Full Name: Milk ELISA Kit
Sample Type: Food (Cookies, Chocolate, Bread Crumbs, Soy, Sausage, Wine, Orange Juice)
Sensitivity: 0.05 ppm
Milk is usually processed into dairy products for example butter, cheese, yogurt, cream and ice-cream. It can also be found in many other found such as bread, breakfast cereals, processed meats, ready meals, soups, pizza, puddings and custards, sweets and cakes to juts name a few. A milk allergy, is very much like most of the other food allergies, it can occur during early infancy and cows’ milk protein allergy is regarded as the most frequent, however, many children tend to grow out of this allergy after the age of 5. Although most children do grow out of cow’s milk protein allergy, it can occur in people of any age. In these cases, there is a missed or delayed diagnosis and the cause is unknown. The most common causes of allergy in children are cow’s milk and soy-based formula products which contains soy protein.
The following assay offers a very sensitive method for analysing milk based on NIST 1549 reference material, this protocol is validated to quantify casein and ß-lactoglobulin residues present in foods such as sausage, soy products, bread crumbs, cookies, chocolate, wine and orange juice. An individual that it allergic to milk should therefore avoid milk or even the presence of hidden milk proteins present in foods such as convenience food, cookies, sausage and beverages. Approx. 80 % of bovine milk proteins are caseins and also beta-Lactoglobulin, represents a major allergen of whey (this represents an additional 10% of the total protein). In order to measure bovine milk in foodstuffs, a highly sensitive detection procedure is essential.
Milk ELISA kit is designed for measuring quantitative amounts of bovine milk protein present in food (for example chocolate, bread crumbs, cookies, soy products, sausage, orange juice and wine). This assay has a minimum analytical sensitivity limit of 0.05 ppm.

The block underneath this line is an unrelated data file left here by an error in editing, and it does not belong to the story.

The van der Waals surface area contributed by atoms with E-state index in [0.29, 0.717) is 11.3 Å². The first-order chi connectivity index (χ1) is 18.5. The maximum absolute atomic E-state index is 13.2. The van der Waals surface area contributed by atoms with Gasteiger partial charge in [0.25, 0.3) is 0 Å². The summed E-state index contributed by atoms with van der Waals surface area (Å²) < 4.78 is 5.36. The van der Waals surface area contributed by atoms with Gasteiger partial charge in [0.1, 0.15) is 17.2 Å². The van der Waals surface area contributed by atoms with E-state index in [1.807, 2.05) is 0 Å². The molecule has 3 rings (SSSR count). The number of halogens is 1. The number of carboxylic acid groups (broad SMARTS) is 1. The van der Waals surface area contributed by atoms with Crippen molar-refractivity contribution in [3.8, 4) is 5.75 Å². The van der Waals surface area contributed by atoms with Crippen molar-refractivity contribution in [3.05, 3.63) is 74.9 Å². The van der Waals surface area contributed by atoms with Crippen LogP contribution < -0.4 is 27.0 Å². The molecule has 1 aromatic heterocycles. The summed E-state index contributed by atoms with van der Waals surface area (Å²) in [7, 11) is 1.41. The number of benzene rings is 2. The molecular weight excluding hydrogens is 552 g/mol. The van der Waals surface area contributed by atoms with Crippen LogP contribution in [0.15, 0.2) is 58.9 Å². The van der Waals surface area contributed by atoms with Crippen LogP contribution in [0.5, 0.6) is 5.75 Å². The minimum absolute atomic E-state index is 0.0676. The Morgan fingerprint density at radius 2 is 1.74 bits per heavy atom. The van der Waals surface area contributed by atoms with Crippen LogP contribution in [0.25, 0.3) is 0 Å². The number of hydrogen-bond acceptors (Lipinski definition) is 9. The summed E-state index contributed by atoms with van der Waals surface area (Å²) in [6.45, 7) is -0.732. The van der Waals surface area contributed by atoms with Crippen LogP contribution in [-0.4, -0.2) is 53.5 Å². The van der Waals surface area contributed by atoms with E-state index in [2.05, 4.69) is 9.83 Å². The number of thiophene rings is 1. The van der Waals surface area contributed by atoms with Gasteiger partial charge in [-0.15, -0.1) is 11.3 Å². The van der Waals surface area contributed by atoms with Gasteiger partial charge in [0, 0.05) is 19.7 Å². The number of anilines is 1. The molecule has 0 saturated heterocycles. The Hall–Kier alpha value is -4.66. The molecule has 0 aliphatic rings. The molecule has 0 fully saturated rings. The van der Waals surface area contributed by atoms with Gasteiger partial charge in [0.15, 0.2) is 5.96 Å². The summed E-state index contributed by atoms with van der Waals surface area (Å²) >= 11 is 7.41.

All reagents supplied need to be stored at 2 °C – 8 °C, unopened reagents will retain reactivity until expiration date. Do not use reagents beyond this date.
- Microtiter Plate: Coated with milk protein binding antibodies.
- Milk protein Standards 1-5 (100x): Concentration 0, 0.4, 1, 4, 10 ppm. Based on NIST RM 1549 reference material.
- Conjugate (Anti-Milk Protein-Peroxidase).
- Substrate Solution (TMB).
- Stop Solution.
- Extraction and sample dilution buffer (Carbonate buffer)(5x concentrate).
- Washing Solution (PBS + Tween 20), (10x Concentrate).
- Instruction Manual.
The minimum detection sensitivity level of bovine milk using current milk ELISA kit was 0.05 ppm. The standard range for this assay is 0.4 – 10.0 ppm.
– Sensitivity: Limit of detection, LOD (0.05ppm), Limit of quantification, LOQ (0.4ppm)
– Specificity (Cross Reactivity): Ewe’s milk (0.94%) Goat’s milk (0.01%). No cross reaction was detected for the following: Almond, Egg, Pork, Barley, Hazelnut, Rice, Beef, Lupin, Rye, Celery, Mustard, Sesame, Chicken, Oats, Soy, Cocoa, Peanut, Walnut, Cod, Pistachio, Wheat Corn.
– Intra-Assay Precision: 8 – 10%
– Inter-Assay Precision: 10 – 17%
– Linearity: 80 – 130%
– Recovery: White wine (122%), Bread crumbs (110%), Orange juice (106%), Cookies (102%), Chocolate (99%), Sausage (88%), Soy milk (79%).
- A rapid immunomagnetic beads-based immunoassay for the detection of β-casein in bovine milk. Food Chem. (2014) 158: 445-8. Song F., et al.
- Short communication: Milk ELISA status for bovine leukosis virus infection is not associated with milk production in dairy cows. J Dairy Sci. (2011) 94 (10): 5062-4. Sorge U.S., et al.
- Role of maternal elimination diets and human milk IgA in the development of cow’s milk allergy in the infants. Clin Exp Allergy. (2014) 44 (1): 69-78. Järvinen K.M., et al.
- Human milk_proteins may interfere in ELISA measurements of bovine beta-lactoglobulin in human milk. Acta Paediatr. (1996) 85 (5): 543-9. Bertino E., et al.
- Commercial Milk Enzyme-Linked Immunosorbent Assay (ELISA) Kit Reactivities to Purified Milk-Proteins and Milk-Derived Ingredients. J Food Sci. (2016) 81 (7): T1871-8. Ivens K.O., et al.
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